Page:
Recent data confirm this long-term trend of rising productivity.All available forecasts suggest more of the same for the nextfew years. The reason: New technologies allow for this almostunprecedented long-term boost in productivity. Not only are injectionmolding machines more efficient, but the use of computers, moreautomated production systems, and advanced auxiliary equipmenthas helped boost productivity.

The productivity of U.S. workers again rose sharply in thethird quarter of 1999 while the growth in unit labor costs slowedsignificantly, the Labor Department reported late last year. Productivity,measuring the output per hour of workers outside the farm sector,rose at an annual rate of 4.2 percent in the recent July-Septemberquarter. That was the fastest productivity rate since a 4.4 percentgain in the first quarter of 1998 and followed weak growth ofjust .6 percent in the second quarter of 1999.

Unfortunately, we do not have productivity measurements specificto the various manufacturing sectors served by injection molders.However, segment data released by the Labor Department show thatproductivity gains have been healthy in all industries and onaverage in manufacturing were around 3.4 percent. Even more detaileddata show that productivity growth in the overall electronicsindustry topped 5 percent and that productivity at car parts plantsjumped by 4.8 percent.

One note of caution: Many of these projections are based onthe somewhat inadequate government data released in Washington.There are no data that apply specifically to injection molding.We have to piece these together and that is a source of errors.Another source of errors is the somewhat bizarre way the U.S.Government collects and reports data. Here's one example: Themonthly Consumer Price Index lists television sets as furniture.


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Reviewof 1999

The past year returned solid growth to all markets served byinjection molders. This change is primarily due to the reducedimport pressures, the return of significant export opportunitiesas Asia's economies roared back, and accelerated domestic demand.

Here are some key data showing growth in 1999 as released bythe U.S. Government. These data confirm our monthly reports trackingthe resurgence of plastics manufacturing and injection moldingafter the mini recession of 1998. According to U.S. Departmentof Commerce data through September 1999, orders to U.S. manufacturingplants for all types of goods have shown solid increases. Keydata are shown in Table 1, above.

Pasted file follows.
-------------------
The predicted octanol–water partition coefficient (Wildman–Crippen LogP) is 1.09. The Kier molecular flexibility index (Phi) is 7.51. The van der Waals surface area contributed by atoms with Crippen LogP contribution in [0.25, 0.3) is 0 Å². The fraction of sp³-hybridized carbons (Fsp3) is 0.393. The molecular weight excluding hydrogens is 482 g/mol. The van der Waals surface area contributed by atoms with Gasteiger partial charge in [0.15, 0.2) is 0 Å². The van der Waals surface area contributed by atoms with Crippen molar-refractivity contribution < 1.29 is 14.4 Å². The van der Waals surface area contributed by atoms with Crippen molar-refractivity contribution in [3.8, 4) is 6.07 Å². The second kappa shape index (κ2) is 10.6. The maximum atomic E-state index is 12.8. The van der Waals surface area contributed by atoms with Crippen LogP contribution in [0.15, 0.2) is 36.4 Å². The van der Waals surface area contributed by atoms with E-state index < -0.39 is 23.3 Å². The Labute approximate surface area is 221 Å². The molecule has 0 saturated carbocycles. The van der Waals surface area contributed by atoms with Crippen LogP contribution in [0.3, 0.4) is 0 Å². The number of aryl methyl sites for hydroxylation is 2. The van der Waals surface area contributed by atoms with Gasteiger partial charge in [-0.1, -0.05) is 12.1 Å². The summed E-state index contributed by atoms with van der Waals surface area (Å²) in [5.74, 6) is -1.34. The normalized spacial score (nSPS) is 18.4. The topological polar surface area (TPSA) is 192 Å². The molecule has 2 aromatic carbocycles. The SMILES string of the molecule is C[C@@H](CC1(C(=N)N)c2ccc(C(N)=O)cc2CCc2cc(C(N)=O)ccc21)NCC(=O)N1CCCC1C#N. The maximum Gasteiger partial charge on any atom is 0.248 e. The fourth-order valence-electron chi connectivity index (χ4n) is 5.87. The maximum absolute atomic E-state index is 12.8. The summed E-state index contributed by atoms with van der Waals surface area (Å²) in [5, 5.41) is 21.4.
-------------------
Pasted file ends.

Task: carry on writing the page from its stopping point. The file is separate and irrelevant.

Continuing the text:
While these categories do not directly correspond with thecategories used in the monthly index, they do confirm the generaltrends. See the data below for actual growth in injectionmolding in 1999 as well as forecasts.

According to U.S. Department of Commerce data, imports of moldsfor all types of plastics processing applications-including blowmolding,thermoforming, and others in addition to injection molding-showedessentially no growth between 1997 and 1998, a down year for manufacturing.Available data through September 1999 suggest that mold importsin the past year showed some growth again as new applicationswere being designed to meet product requests for Year 2000 productintroductions: Just think of the flood of products now on themarket with a Millennium label.

Another trend is the demand growth of resin used in injectionmolding plastics. A review of the data issued by the SPI showsthat on average demand for injection molding grades has risen4.9 percent in the past five years.

The Resurgence of Asia

The rapid return to growth seen all across Asia-with the exceptionof Indonesia-has numerous implications for molders in the UnitedStates.

The strength in the economies around the Pacific Rim meansthat local demand there is rising again. This lessens pressureson the U.S. plastics parts markets as fewer injection molded productsare shipped to the United States. And export opportunities forU.S. molders are returning. Keep in mind that up until 1997 andsince we started collecting monthly injection molding data, risingexport orders had been the second most important engine of growthfor U.S. molders, next to consumer spending (see Table 2, above).


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Sectorby Sector Projections

  • Transportation. U.S. injection molders have seen relatively little additional business as a result of the sales records set in 1999, the best car and light truck year since 1984. Actual growth in output in 1999 was just about 3.1 percent while sales overall were up more than 5 percent. At the same time, based on data through August 1999, importation of transportation parts jumped 6.9 percent over 1998.